The dumping of aluminium downstream products in the Indian market has turned the operation of domestic manufacturers of these items unviable. While local downstream manufacturers are looking at exports as an option to stay in business, low export incentives and lower global prices are eroding their margins threatening their survival.
Imports from China have magnified after the US-China trade conflict. The downstream manufacturers are also unable to expand their export market due to limited incentives for them in the Merchandise Exports from India Scheme (MEIS).
Unlike the big primary producers, the secondary players face the price disadvantage as they have to buy aluminium from the primary makers at a premium of 14 per cent over London Metal Exchange prices and then compete with them in downstream product sales.
“Chinese manufacturers, with the help of an export incentive of 16 per cent, are dumping downstream products in India at throwaway prices, particularly after the US blockage. Our local downstream manufacturers, who are mainly in micro, small & medium enterprises (MSME) sector can’t protect themselves from this onslaught of Chinese dumping and may not survive long if it continues. They can’t increase their export markets with the help of a meagre 2-3 per cent MEIS benefits only when their market is being taken away by foreign goods,” Anil Agarwal, patron, Aluminium Secondary Manufacturers Association (ASMA) said in an emailed response.
India has turned into a favoured hunting ground because of its lax tax structure on downstream imports. The downstream aluminium products invite import duty of 7.5 per cent, against 20-30 per cent in Southeast Asian nations having free trade agreements (FTAs) with India. That apart, China, in a bid to incentivise its secondary manufacturers, provides an export incentive of 16 per cent.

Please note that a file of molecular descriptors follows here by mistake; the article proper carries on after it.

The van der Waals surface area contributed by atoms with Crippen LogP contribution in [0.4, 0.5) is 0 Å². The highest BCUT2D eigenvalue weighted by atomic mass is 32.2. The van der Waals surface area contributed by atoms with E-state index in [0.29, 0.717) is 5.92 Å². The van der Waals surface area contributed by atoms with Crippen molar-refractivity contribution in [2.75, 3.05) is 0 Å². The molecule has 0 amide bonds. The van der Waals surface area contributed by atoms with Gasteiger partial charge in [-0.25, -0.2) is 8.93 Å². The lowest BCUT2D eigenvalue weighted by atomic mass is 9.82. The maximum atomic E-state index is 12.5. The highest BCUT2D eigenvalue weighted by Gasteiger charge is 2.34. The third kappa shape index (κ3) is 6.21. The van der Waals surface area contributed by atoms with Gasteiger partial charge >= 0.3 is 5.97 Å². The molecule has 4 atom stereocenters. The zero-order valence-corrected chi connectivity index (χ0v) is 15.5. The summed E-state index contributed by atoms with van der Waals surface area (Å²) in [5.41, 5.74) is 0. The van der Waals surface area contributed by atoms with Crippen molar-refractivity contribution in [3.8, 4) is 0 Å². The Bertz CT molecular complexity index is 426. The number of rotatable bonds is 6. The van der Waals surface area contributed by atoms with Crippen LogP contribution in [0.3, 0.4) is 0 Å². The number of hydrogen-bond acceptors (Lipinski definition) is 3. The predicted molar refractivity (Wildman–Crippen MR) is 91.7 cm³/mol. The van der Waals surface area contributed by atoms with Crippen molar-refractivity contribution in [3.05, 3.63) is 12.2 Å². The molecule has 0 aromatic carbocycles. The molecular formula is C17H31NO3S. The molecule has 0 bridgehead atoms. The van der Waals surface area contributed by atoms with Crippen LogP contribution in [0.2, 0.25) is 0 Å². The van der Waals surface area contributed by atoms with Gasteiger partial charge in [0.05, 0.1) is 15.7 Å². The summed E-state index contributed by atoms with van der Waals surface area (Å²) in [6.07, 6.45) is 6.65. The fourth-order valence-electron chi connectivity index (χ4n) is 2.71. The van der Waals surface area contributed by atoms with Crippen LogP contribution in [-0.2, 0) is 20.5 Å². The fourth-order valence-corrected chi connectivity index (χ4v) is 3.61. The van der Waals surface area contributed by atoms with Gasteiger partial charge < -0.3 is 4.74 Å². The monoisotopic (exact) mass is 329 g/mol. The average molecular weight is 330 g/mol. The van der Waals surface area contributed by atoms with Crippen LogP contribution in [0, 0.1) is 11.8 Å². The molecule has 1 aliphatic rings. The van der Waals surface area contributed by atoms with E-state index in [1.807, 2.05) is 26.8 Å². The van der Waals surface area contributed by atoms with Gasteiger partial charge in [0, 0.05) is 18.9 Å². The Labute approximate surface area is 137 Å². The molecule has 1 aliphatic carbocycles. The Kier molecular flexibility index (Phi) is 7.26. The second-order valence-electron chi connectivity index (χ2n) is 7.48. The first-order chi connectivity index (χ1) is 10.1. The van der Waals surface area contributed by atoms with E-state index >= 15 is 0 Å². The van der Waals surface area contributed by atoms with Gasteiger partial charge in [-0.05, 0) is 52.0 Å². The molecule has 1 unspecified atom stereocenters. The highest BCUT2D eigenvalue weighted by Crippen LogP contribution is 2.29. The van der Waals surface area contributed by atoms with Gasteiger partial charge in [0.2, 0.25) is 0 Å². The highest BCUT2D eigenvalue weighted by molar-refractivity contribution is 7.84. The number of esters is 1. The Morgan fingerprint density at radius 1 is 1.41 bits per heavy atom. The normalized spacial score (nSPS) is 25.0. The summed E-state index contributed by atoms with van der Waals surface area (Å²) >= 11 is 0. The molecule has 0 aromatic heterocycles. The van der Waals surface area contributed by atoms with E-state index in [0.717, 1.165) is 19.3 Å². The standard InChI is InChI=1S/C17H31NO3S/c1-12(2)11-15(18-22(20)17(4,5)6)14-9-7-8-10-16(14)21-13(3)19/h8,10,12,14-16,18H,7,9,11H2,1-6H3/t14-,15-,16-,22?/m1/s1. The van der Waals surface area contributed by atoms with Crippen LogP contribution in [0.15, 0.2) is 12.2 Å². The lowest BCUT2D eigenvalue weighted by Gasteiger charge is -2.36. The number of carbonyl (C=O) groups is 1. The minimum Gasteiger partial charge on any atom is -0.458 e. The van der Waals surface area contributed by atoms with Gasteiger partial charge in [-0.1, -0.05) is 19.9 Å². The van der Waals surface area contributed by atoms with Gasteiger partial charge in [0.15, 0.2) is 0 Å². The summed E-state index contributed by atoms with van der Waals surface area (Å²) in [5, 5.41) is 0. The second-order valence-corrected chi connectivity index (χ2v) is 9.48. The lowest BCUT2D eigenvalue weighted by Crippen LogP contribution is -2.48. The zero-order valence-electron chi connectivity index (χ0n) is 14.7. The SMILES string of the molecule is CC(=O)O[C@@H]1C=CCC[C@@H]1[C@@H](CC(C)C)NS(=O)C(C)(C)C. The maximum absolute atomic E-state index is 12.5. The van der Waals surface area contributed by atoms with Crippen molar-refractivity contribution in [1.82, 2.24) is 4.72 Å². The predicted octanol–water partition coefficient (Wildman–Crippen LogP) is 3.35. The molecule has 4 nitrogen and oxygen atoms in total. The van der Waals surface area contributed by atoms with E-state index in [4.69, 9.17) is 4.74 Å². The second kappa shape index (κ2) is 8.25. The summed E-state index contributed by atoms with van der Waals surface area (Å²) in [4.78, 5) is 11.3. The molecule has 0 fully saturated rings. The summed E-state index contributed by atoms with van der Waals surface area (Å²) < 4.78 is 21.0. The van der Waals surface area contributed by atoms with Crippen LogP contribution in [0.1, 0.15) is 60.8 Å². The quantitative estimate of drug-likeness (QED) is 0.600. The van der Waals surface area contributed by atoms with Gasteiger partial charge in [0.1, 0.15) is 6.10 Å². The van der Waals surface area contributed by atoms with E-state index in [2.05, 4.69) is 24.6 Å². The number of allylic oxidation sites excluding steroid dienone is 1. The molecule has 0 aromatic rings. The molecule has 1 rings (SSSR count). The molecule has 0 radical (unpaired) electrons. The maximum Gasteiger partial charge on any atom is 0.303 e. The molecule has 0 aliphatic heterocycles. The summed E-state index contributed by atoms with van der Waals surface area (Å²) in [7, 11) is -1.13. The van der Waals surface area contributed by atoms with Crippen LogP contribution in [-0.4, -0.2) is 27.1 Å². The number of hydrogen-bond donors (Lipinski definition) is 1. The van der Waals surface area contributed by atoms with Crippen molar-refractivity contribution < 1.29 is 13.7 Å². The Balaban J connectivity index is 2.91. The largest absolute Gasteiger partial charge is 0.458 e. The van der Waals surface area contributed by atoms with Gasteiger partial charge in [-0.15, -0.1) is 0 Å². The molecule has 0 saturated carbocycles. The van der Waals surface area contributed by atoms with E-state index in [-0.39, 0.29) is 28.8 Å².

Presently, the share of imports in the country’s aluminium consumption pie had reached a staggering 60 per cent. ASMA feels the share of imports is growing alarmingly because of dumping of Chinese downstream products in the form of aluminium sheets, foils, wire rods, and extrusions. These products are getting diverted to India in the fallout of the US-China trade war, leading to enhanced tariff by the US on Chinese products.
“The domestic downstream product manufacturers like us are getting threatened, not the primary producers,” Agarwal noted.
ASMA feels the Government of India needs to step in and protect the indigenous aluminium downstream industry by levying additional tariffs or anti-dumping duty on Chinese products. The government also needs to ensure the products of Chinese origin are not re-exported via Southeast Asian countries enjoying FTAs with India.
The country’s downstream aluminium ecosystem is mostly unorganised and cluttered by the presence of 3,500 units, mostly in the MSME sector. The units are constrained to run at 55-60 per cent of rated capacities as they don’t get raw materials at competitive prices.